David Horowitz

David Horowitz’s Archives: Why Gore would censor “South Park”

Posted on November 4 2010 6:45 am
David Horowitz is the editor-in-chief of NewsReal Blog and FrontPage Magazine. He is the President and CEO of the David Horowitz Freedom Center. His most recent book is Reforming Our Universities

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Teacher: Now some of you know what it’s like to be the new kid in town, so I want you all to take special care to make him feel welcome. I want you all to meet our new classmate … uh, what’s your name again?

Damien: Damien!

[Some weird Latin-like chanting begins. There are flames in Damien’s eyes.]

Teacher: Say hi to Damien!


Teacher: And where are you from Damien?

Damien: The seventh layer of Hell!

Teacher: Oh, that’s exciting. My mother was from Alabama.

[Weird chanting]

Damien: My arrival denotes the end of the beginning, the beginning of the end. The new reign of my father.

Teacher: Your father?

Damien: The prince of darkness.

Teacher: Wow, we have royalty in our class.

It’s not hard to see how literalists might have difficulty with these scripts.

The other day, in fact, I was paired with film critic Michael Medved on Fox-TV’s “O’Reilly Factor” to talk about new film releases in the wake of Columbine. Medved described the “South Park” movie as depraved and not fit for mainstream release. It was “anti-kid and anti-God.”

One of the kids does curse God. But he hates God, as he explains, because his mother tried to abort him with a coat hanger. You would think a pro-life conservative, like Medved, might appreciate the satiric dissonance in that. Unfortunately, irony seems out of reach for the Truly Serious.

“South Park” is an R-rated film, requiring a photo ID (and a paid ticket) for entry. So why should anybody have a problem with it? Of course, the president himself set the standard for busybody government when he looked into the cameras during one of his state of the union addresses and called on the nation’s entertainment producers to make programs and films “that you would be proud to take your grandchildren to.”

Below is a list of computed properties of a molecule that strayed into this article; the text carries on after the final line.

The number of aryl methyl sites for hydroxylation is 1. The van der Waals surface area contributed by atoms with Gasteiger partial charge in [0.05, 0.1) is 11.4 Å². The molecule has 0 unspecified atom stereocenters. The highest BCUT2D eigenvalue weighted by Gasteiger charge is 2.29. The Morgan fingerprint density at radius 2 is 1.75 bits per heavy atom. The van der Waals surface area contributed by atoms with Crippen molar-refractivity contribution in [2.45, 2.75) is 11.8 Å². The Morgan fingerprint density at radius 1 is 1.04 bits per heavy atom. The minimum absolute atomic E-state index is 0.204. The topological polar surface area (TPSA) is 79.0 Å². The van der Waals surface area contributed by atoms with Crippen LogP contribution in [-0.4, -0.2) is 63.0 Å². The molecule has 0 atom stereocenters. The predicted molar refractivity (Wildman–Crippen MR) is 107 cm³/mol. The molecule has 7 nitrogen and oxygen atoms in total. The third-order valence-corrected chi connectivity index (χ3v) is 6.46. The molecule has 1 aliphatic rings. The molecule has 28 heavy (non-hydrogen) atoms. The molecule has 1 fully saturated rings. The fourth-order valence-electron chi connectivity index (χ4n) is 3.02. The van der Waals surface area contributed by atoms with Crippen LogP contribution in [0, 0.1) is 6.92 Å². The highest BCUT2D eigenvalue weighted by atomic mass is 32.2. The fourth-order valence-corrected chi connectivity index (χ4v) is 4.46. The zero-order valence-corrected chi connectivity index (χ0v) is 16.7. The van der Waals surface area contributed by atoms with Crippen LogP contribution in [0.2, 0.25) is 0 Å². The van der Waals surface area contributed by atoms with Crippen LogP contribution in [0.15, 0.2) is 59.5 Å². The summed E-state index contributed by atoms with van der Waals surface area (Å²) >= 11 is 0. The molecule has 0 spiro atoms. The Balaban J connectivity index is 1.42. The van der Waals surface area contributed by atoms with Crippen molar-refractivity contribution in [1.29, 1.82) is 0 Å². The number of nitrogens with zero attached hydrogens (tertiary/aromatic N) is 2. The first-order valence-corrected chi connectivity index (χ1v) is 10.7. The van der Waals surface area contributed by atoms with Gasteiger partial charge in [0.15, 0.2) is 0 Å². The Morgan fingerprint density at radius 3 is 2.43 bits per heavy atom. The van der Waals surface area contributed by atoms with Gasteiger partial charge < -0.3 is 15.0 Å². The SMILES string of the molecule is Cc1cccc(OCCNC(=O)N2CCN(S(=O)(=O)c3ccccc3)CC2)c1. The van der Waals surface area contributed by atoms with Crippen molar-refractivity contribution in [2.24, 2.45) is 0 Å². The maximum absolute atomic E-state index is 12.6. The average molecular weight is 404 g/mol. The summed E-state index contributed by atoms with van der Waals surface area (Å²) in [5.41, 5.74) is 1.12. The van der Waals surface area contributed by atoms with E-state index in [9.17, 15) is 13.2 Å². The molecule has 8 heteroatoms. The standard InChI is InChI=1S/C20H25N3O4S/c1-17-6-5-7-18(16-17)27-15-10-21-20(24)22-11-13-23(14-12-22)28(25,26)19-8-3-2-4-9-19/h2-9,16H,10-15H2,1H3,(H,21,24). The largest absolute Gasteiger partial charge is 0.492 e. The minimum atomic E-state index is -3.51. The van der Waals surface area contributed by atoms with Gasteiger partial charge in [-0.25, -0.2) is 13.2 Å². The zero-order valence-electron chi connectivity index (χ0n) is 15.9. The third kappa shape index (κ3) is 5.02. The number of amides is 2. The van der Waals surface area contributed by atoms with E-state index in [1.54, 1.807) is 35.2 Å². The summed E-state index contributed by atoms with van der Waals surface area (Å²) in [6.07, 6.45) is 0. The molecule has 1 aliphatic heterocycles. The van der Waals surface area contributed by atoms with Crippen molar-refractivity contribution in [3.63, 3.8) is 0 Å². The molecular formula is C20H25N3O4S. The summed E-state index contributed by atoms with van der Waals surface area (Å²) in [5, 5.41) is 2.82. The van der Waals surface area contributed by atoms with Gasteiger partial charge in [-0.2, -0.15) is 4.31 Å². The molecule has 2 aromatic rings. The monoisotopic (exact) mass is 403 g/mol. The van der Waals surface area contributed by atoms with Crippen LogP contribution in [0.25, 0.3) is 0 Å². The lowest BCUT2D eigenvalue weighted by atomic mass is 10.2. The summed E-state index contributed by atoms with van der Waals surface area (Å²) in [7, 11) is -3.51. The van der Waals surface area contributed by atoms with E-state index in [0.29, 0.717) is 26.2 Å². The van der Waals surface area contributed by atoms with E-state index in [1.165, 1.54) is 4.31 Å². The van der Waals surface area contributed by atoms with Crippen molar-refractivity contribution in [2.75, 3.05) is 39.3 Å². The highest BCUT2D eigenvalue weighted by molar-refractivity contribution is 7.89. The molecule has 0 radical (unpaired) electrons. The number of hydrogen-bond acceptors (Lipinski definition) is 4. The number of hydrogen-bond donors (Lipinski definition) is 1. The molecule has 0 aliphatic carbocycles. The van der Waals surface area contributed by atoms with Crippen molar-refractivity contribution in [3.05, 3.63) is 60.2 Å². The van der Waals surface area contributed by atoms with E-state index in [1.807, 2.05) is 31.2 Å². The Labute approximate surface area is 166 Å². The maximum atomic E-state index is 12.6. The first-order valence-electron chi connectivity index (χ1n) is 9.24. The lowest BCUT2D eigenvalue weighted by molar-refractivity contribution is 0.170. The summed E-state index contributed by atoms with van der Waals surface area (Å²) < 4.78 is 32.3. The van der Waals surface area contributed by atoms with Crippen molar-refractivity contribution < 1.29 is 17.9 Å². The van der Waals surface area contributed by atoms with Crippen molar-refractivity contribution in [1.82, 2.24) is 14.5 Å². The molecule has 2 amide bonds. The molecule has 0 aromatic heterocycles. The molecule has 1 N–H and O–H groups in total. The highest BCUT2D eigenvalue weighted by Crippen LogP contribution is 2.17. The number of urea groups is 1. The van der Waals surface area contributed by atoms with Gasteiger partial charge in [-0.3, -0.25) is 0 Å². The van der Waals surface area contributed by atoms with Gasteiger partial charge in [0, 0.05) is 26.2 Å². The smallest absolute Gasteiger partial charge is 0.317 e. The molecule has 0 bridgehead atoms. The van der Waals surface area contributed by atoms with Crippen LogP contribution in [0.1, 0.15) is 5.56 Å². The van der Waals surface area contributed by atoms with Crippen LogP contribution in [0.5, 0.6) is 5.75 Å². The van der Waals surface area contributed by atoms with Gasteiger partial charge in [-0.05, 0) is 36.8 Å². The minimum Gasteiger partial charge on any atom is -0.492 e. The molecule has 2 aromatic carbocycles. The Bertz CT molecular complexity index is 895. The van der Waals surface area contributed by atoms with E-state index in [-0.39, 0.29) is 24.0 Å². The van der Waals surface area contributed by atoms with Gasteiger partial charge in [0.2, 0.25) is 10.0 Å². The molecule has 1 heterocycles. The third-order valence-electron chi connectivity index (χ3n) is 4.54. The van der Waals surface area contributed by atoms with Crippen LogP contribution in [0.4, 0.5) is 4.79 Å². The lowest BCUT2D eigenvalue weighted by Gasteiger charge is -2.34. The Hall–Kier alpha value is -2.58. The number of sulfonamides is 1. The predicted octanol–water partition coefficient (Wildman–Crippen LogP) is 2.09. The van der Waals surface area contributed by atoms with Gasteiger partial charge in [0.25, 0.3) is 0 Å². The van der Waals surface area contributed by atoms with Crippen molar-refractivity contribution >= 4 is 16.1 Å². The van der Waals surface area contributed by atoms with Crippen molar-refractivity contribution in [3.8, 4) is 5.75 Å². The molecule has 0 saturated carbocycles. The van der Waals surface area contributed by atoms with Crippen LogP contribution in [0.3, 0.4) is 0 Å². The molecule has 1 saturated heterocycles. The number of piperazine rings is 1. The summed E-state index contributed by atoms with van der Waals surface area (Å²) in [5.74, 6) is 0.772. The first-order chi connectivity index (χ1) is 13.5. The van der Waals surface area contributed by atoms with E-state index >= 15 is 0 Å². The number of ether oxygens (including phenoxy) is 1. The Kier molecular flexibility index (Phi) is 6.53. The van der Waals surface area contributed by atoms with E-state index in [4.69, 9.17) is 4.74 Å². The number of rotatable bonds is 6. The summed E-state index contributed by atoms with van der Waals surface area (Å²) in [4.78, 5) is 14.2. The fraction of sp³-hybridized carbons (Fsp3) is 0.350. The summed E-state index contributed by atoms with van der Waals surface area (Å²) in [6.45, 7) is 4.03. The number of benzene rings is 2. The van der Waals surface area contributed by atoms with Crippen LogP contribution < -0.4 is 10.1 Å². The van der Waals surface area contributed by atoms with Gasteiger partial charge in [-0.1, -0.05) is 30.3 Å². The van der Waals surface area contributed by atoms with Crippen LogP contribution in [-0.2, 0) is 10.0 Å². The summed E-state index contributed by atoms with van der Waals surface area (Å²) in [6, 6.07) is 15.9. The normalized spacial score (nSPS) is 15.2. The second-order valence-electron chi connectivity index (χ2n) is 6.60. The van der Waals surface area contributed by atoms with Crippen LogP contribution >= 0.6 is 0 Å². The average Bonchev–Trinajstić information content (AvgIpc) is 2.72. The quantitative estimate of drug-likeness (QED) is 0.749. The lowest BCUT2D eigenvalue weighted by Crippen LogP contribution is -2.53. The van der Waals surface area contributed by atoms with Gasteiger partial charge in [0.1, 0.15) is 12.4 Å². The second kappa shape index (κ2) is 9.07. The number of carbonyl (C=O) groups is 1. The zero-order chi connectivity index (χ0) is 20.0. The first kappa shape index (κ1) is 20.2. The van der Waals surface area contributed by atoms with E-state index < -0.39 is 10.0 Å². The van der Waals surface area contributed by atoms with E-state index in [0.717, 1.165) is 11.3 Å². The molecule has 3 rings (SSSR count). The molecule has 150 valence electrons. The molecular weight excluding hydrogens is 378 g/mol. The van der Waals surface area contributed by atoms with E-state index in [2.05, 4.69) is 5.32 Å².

Is this then the reformers’ agenda - to cram all artistic expressions into the parameters of a kindergarten class?

Not surprisingly, “South Park” the movie is an acid commentary on all efforts to have government put the genie of freedom back into the bottle of political correctness. The “South Park” kids sneak into an X-rated film, featuring the foul-mouthed farting comics Terrance and Phillip, by giving a homeless person $10 to escort them in. The film makes an indelible impression on what one of the kids calls their “vulnerable little minds” and they come out speaking in expletives.

The way the “South Park” adults respond, then, is just a comic extension of familiar attitudes to us all. One of the “South Park” kids, Cartman, has a V-chip implanted in his head so that every time he curses he gets a shock. The parents refuse to take responsibility for their kids’ behavior and blame Canada (because Terrance and Phillip are Canadian) instead.

They form Mothers Against Canada to protest the outrage. Soon the national scapegoating has escalated into a full-scale war. It’s the kids of course who restore sanity and peace, and in a wonderfully zany twist are able to do so because, during a lightning storm, occasioned by the appearance of Satan and Saddam Hussein, the V-chip in Cartman’s head is recircuited so that it becomes a weapon he can use to defeat the marauding adult armies. Every time Cartman uses a four-letter word a bolt fires from his head and zaps its target. With this weapon the kids are able to defeat the forces of adult darkness that have engulfed their innocent — if innocently foul-mouthed — world.

Unfortunately, in the real world of 1999 America, the book burners are on the march. The Clinton team has already laid down clear markers in its assaults on the tobacco and gun industries. With government studies now authorized for an examination of the entertainment industry, with “scientific studies” to follow, it’s not hard to visualize the lawsuits coming next.

What makes these developments truly ominous is that the Republican opposition has caved. In the past, Republicans defended the principle that legal industries should not be destroyed by government lawsuits. But having defended an industry that actually kills people, tobacco, Republicans are now joining the lynch party to target an industry that has killed no one.

Milan Kundera’s classic novel about totalitarianism, “The Book of Laughter and Forgetting,” made the point that laughter is absolutely subversive of totalitarian ideologies like political correctness. Gore’s effort to ban the laughter in “South Park” is, accordingly, a threat to us all.

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